As for how things really work in New Hampshire, I will have to do some research, but as I understand it there are hundreds of town meetings all the time, up to six hundred or so folks at a time, who decide most local issues and advise the state legislature.  It's a bottom to top system, closer to a "direct democracy" than to a "representative republic." 
And yes, a small homogeneous population makes it possible.  But out here in California?  Heck, there are eighteen million folks in the three-county Los Angeles metropolitan area - with seven major languages and one hundred and twenty-six other languages and dialects spoken here.  The New Hampshire model doesn't seem very practical for this mad city, much less for the whole state.  And I did mention Switzerland.  In a parallel to New Hampshire, little harmless Switzerland may not have "town meetings" but much governance is accomplished cooperatively at the Canton level in just the same way.  Hey, would that be a style of democracy one could call Cantonese?  Well, forgive a bad joke.  Again, they have a relatively homogeneous population, and as for languages they only have to deal with their version of German, with French, and with a bit of Italian.  One Germanic language and two Romance languages, and all Indo-European.  Much more manageable.
You and I are comfortable with the "representative republic" model of government.  Well, it seems to us to be more efficient for California and Georgia - and for most large, heterogeneous, chaotic places filled with madmen speaking in odd tongues. 
What happened out here this week as Shwarzenegger became governor - and where almost anyone who wanted to run for governor could, and then did - was an exercise close to "direct democracy."  It wasn't pretty.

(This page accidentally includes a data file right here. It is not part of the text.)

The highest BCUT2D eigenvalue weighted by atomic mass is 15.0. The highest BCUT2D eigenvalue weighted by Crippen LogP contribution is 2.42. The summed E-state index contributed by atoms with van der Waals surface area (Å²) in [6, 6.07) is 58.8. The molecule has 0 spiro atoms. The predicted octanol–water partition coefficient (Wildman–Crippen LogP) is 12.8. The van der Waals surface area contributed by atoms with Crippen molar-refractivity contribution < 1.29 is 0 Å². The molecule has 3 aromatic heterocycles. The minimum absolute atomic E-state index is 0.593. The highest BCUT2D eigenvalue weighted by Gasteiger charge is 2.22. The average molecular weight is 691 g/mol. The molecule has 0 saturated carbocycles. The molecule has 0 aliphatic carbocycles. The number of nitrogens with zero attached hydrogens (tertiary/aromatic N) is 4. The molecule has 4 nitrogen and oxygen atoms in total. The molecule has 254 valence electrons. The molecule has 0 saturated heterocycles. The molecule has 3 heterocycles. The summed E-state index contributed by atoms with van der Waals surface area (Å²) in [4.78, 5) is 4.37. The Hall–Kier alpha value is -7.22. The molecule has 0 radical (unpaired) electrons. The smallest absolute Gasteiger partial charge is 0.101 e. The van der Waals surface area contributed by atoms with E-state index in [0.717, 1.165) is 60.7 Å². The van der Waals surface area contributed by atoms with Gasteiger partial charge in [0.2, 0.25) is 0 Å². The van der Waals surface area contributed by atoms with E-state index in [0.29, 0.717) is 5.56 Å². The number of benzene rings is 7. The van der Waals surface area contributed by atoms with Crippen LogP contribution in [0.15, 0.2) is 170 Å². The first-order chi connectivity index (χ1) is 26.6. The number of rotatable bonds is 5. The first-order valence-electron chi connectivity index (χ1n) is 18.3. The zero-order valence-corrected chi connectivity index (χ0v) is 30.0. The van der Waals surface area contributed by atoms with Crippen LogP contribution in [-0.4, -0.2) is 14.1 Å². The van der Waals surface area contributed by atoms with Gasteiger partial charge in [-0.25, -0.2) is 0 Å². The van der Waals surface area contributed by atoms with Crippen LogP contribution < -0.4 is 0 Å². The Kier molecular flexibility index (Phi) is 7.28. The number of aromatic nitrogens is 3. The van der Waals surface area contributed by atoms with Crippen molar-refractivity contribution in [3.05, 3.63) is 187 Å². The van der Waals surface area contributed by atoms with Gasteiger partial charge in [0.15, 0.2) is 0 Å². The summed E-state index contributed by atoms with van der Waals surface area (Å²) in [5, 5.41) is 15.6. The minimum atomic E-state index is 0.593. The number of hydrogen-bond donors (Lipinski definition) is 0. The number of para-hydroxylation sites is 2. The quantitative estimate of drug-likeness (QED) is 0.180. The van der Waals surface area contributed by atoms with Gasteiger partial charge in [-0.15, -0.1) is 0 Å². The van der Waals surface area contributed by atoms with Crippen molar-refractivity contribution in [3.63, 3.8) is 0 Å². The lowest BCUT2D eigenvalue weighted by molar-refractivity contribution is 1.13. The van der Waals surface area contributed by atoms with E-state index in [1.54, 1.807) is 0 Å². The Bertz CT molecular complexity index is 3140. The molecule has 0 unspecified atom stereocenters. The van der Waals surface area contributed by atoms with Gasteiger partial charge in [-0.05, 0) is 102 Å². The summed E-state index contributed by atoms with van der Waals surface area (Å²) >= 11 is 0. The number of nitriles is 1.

But you hit on another real issue for those to the right at this moment - the neoconservative fascists who want rule the world politically, economically and morally, are calling themselves conservatives.  The libertarians, who often seem to think total anarchy without even any laws at all is just fine and dandy (they love "personal responsibility"), are also calling themselves conservatives.  And both sides are staring daggers at each other and mad as hell.
Let 'em fight it out.  The liberal Democrats will still come in a distant third.
... from Why I Voted for Schwarzenegger
Mickey Kaus  Tuesday, October 7, 2003, SLATE.COM
The whole thing is at <http://slate.msn.com/id/2089298/>
... The difficult problems with Schwarzenegger have to do with his character - not even his credentials or abilities. He's certainly smart enough - if you interview enough politicians, you realize that a) they're not so brilliant (Willie Brown is an exception) and b) you can be a good leader even if you're not brilliant.
Schwarzenegger is also, by all accounts, genuinely funny, with an instinct for honesty. (Can you imagine Bill Clinton saying "Where there's smoke, there's fire" when confronted with sexual harassment allegations?)
But Schwarzenegger has two really troubling characterological defects.
a) He's a crude serotonin victim who enjoys bullying men and women alike. Everyone knew there were stories like the Los Angeles Times presented last week. I've heard more. He's not a groper the way Clinton was a groper - Schwarzenegger seems to actually have a cruel streak. He enjoys humiliating others. With women, there's a sexual component - but there are plenty of stories of him humiliating men. (And at least one of the groping incidents seems designed to humiliate the woman's husband more than the woman.)
b) He may not even be a social egalitiarian. This is one way to reconcile the accounts from famous actresses of "Arnold the Gentlemen" and the repulsive stories told by "below the line" film personnel. Of course Schwarzenegger's charming to the people he needs to be charming too - such as fellow movie stars. But he lords it over people he can lord it over when he can get away with it. Let's just say this hierarchical behavior is not un-Germanic. But it is un-American. You'd think it would be especially troubling to someone, like me, who proclaims social equality the distinguishing goal of liberal politics.
Okay. It is troubling! Schwarzenegger puts to voters, in a particularly sharp way, the same question Clinton put to voters: Can you separate personal failings from performance in office.
NOTE: The editorial staff of Just Above Sunset (me) did not vote for the man, for exactly these reasons.

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October 12, 2003